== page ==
Midway through term, County Council members are still feeling their way

February 21, 1993|By Carol L. Bowers | Carol L. Bowers,Staff Writer

Which is it? Either the Harford County Council is a group of independent thinkers who have forged ahead to make laws that will have a lasting impact, or its members are political rookies who get bogged down in petty personal disputes.

The answer depends on whom you're asking.

Two years into the term, with five of seven members newcomers to political office, council observers say the group's performance rates a solid B+.

There is criticism, however. Some observers say council

members need to improve their attitudes. No congeniality award will be given this year, they say.

Council members contend that they've worked hard to protect the environment, preserve farmland, spare services from the strains of development and solve the county's trash problems.

And, several council members believe they're working weltogether.

"The achievements of the council are really landmarks in the history of this county," said Jeffrey D. Wilson, council president.

"We're working on setting the policy for the next decade, and thnext generation. As a group, we've matured," he said.

Halfway into their four-year term, council members on their owhave initiated three key pieces of legislation -- one creating new guidelines for rubble fills where construction debris is dumped, one limiting the locations of adult bookstores, and one aimed at preserving trees.

"Most initiatives, however, have come from the countexecutive," said David S. Shrodes, chairman of the Harford County Democratic Central Committee, and a veteran council-watcher. "This is pretty much a caretaker council.

"A lot of the council members were surprised they were electedespecially the Republicans, and they don't want to make any waves that would hurt their future re-election plans."

Mr. Shrodes criticizes Republicans for not pressing theiadvantage -- five of seven members.

"With a five-Republican majority, they had pretty much a veto-proof council -- it takes four votes to pass legislation and five to override an executive veto," said Mr. Shrodes.

"They could have caused political gridlock if they wanted to, but they never came up with any innovative legislation," he said.

Local Republicans also fault the council members for not showing more leadership, and for not being able to get along very well.

"I'd like to see a little more civility," said Glenn A. Brown, vice chairman of the Harford County Republican Central Committee. "I've felt there has been a lot of petty bickering going on that really should have been quelled by strong leadership."

And "not only didn't they press their advantage, they took no guidance from other Republicans in the county," said Mr. Brown.

"Overall, though, I'd give them a solid B+," he said.

J. Robert Hooper, the former District D councilman, concedes that this council "is still new at it."

"And I'm not sure at two years in office that I was as far ahead asome of them are, with the exception of knowing more about the budget," said Mr. Hooper.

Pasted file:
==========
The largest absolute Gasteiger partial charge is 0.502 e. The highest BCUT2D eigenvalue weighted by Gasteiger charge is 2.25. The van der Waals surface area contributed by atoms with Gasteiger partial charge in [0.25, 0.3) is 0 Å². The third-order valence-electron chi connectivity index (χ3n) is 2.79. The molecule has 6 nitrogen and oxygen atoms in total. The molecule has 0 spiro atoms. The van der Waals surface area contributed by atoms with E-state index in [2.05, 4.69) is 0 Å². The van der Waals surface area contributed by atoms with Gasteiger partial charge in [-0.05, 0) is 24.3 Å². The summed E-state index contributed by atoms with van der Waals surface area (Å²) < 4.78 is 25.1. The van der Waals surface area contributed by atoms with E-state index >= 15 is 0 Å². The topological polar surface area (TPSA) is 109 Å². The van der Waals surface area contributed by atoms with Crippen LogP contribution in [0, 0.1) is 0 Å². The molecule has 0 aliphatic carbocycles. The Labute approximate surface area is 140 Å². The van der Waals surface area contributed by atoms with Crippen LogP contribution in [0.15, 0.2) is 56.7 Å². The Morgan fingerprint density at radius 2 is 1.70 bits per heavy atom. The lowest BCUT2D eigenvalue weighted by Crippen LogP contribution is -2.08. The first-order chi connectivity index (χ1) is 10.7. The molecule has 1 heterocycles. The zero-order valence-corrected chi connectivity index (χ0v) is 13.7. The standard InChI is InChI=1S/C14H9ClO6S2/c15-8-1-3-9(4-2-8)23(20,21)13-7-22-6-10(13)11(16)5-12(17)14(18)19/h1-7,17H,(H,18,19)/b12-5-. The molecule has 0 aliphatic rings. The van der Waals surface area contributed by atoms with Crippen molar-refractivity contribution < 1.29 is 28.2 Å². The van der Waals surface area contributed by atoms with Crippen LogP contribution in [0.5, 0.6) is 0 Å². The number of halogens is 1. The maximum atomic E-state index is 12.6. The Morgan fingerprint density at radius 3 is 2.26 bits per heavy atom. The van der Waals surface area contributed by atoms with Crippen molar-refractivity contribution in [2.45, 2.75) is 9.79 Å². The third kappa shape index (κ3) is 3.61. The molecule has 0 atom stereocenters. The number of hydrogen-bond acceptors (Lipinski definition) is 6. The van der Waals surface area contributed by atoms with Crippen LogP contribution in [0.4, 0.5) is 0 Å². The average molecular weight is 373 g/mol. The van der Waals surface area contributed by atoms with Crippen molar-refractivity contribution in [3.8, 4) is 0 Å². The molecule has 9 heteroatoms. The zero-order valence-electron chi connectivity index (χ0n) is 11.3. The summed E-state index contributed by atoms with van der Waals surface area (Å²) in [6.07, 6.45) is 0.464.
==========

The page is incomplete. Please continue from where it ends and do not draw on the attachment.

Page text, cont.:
The only real problem, say former council members, is thaseveral council members, including Mr. Wilson and Democratic Councilwoman Theresa M. Pierno, Dist. C, can't forget they were citizen activists.

"The problem is that as activists they get into trouble," said statSen. Habern W. Freeman, who was council president from 1974 to 1978. "The tree bill [with its restrictions on how many trees can be cut] is a real bugaboo" for developers. "All of them play to the crowd," said Mr. Freeman.

The council's record on rubble fills, and relations with thMaryland Department of the Environment, are examples of how the group has approached public policy from an activist standpoint.

In 1991, in response to citizen complaints about watecontamination and roach problems at two rubble fills where construction debris is dumped, the council passed tough zoning legislation, establishing a minimum size for the fills and limiting their locations.

The new law virtually ensured that a rubble fill proposed bMaryland Reclamation Associates Inc. could not open, even with a state operating permit.

The council is now defending itself in lawsuits brought bMaryland Reclamation.

Then last year, Councilman Robert S. Wagner, R-Dist. E, known for his "common-sense" approach to legislation, introduced a resolution urging that the state Department of the Environment be dismantled.

"I also think we view our role differently in regards to the health department," said Barry Glassman, Dist. D, noting that the council, sitting as the Board of Public Health, keeps a close eye on rubble fill operations and potential pollution problems.

If nothing else, the current council tries very hard to listen to thpublic's concerns, especially on environmental issues.

"I used the skills I learned as an activist to get some of thilegislation through," said Mrs. Pierno, who, with Councilwoman Susan B. Heselton, R-Dist. A, introduced a tree preservation bill shortly after taking office in December 1990.

Baltimore Sun Articles
|
|
|
Please note the green-lined linked article text has been applied commercially without any involvement from our newsroom editors, reporters or any other editorial staff.